Boole's work which inspired the mathematical definition concerned algebras of sets, involving the operations of intersection, union and complement on sets. Such algebras obey the following identities where the operators ^, V, - and constants 1 and 0 can be thought of either as set intersection, union, complement, universal, empty; or as two-valued logic AND, OR, NOT, TRUE, FALSE; or any other conforming system.

a ^ b = b ^ a a V b = b V a (commutative laws) (a ^ b) ^ c = a ^ (b ^ c) (a V b) V c = a V (b V c) (associative laws) a ^ (b V c) = (a ^ b) V (a ^ c) a V (b ^ c) = (a V b) ^ (a V c) (distributive laws) a ^ a = a a V a = a (idempotence laws) --a = a -(a ^ b) = (-a) V (-b) -(a V b) = (-a) ^ (-b) (de Morgan's laws) a ^ -a = 0 a V -a = 1 a ^ 1 = a a V 0 = a a ^ 0 = 0 a V 1 = 1 -1 = 0 -0 = 1

There are several common alternative notations for the "-" or logical complement operator.

If a and b are elements of a Boolean algebra, we define a <= b to mean that a ^ b = a, or equivalently a V b = b. Thus, for example, if ^, V and - denote set intersection, union and complement then <= is the inclusive subset relation. The relation <= is a partial ordering, though it is not necessarily a linear ordering since some Boolean algebras contain incomparable values.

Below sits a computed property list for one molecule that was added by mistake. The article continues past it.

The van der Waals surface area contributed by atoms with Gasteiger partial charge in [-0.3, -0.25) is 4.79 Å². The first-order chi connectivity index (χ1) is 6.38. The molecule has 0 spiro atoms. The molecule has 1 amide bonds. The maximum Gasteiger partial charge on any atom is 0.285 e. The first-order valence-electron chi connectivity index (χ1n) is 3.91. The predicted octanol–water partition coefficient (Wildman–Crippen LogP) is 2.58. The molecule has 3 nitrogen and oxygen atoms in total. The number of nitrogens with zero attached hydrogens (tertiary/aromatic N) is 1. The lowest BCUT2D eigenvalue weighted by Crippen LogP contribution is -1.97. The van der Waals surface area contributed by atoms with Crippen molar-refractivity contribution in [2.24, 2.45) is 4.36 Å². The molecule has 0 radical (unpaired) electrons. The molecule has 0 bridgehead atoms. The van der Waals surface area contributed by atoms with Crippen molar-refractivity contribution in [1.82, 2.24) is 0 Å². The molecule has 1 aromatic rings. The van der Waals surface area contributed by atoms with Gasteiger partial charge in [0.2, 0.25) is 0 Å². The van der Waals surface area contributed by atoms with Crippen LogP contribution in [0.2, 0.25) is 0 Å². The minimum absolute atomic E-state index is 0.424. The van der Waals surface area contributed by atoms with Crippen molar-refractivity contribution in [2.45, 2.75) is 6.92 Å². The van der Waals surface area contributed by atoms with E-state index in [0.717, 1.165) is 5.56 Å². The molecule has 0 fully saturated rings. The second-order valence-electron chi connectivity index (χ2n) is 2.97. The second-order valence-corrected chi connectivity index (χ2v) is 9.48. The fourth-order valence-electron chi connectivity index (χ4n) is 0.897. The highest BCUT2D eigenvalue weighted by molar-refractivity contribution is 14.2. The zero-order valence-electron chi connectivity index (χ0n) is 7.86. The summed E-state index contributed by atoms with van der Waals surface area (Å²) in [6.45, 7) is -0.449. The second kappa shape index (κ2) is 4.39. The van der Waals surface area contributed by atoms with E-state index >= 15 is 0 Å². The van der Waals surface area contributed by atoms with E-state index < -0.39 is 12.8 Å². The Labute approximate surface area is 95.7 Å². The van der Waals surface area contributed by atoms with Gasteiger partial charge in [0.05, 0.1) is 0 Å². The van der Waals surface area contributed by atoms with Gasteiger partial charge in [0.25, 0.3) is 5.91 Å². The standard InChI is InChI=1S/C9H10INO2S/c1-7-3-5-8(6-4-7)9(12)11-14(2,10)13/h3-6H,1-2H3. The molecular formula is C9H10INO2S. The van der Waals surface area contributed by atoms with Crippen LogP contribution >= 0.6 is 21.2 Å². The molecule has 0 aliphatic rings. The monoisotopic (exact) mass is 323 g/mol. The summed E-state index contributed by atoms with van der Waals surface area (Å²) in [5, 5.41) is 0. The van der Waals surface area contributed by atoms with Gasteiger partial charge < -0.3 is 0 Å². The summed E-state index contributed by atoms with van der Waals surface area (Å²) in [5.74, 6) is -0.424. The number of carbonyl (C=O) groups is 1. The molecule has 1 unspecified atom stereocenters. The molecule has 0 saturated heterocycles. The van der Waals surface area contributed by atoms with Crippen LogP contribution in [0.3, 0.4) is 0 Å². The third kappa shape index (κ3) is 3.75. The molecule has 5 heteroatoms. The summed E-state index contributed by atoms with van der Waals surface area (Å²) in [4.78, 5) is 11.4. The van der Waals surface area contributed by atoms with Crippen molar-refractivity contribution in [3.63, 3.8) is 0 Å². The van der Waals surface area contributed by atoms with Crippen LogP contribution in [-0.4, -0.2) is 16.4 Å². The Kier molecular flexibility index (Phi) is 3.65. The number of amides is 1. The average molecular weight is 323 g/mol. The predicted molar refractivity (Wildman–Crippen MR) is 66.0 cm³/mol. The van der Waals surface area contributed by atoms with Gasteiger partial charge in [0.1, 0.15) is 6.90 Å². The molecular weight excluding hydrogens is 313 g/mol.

Note that these laws only refer explicitly to the two distinguished constants 1 and 0 (sometimes written as LaTeX \top and \bot), and in two-valued logic there are no others, but according to the more general mathematical definition, in some systems variables a, b and c may take on other values as well.
References in periodicals archive ?
One of his biographers explained Boolean algebra with a simple example: If the symbol x represents the class of all "white objects" and the symbol y the class of all "round objects," the symbol xy represents the class of objects that are simultaneously white and round.
k], +, *, 0, 1> becomes a semiring and is called a general Boolean algebra (see [13]).
This interval is isomorphic to the Boolean algebra [B.
True,False) is a Boolean algebra providing each function in B is idempotent and diagonal and any two such functions commute.
His topics include number systems, Boolean algebra and logic, integrated logic, combinational logic, and synchronous sequential logic.
2) Generalized Boolean algebra if (x [right arrow] y) [right arrow] x = x, for all x,y [member of] A.
An understanding of basic logic design and Boolean algebra is assumed.
Since EchoSearch incorporates natural language processing ability, rather than the Boolean algebra employed by other search and indexing tools, it allows for the development of "dictionaries" specific to individual industries.
It describes reversible computing from various points of view: Boolean algebra, group theory, logic circuits, low-power electronics, communication, software, quantum computing.
Written for students and researchers in the fields of behavioral sciences, history and logic, this textbook on comparative methods with Boolean algebra explains how these mathematical theories are used in a wide range of disciplines for basic scientific research.
They cover digital logic gates, Boolean algebra and logic gates, combinational logic gates, number systems, conversions, codes, binary addition and subtraction, digital timing and signals, sequential logic gates, counters and shift registers, data conversion, and advanced digital concepts.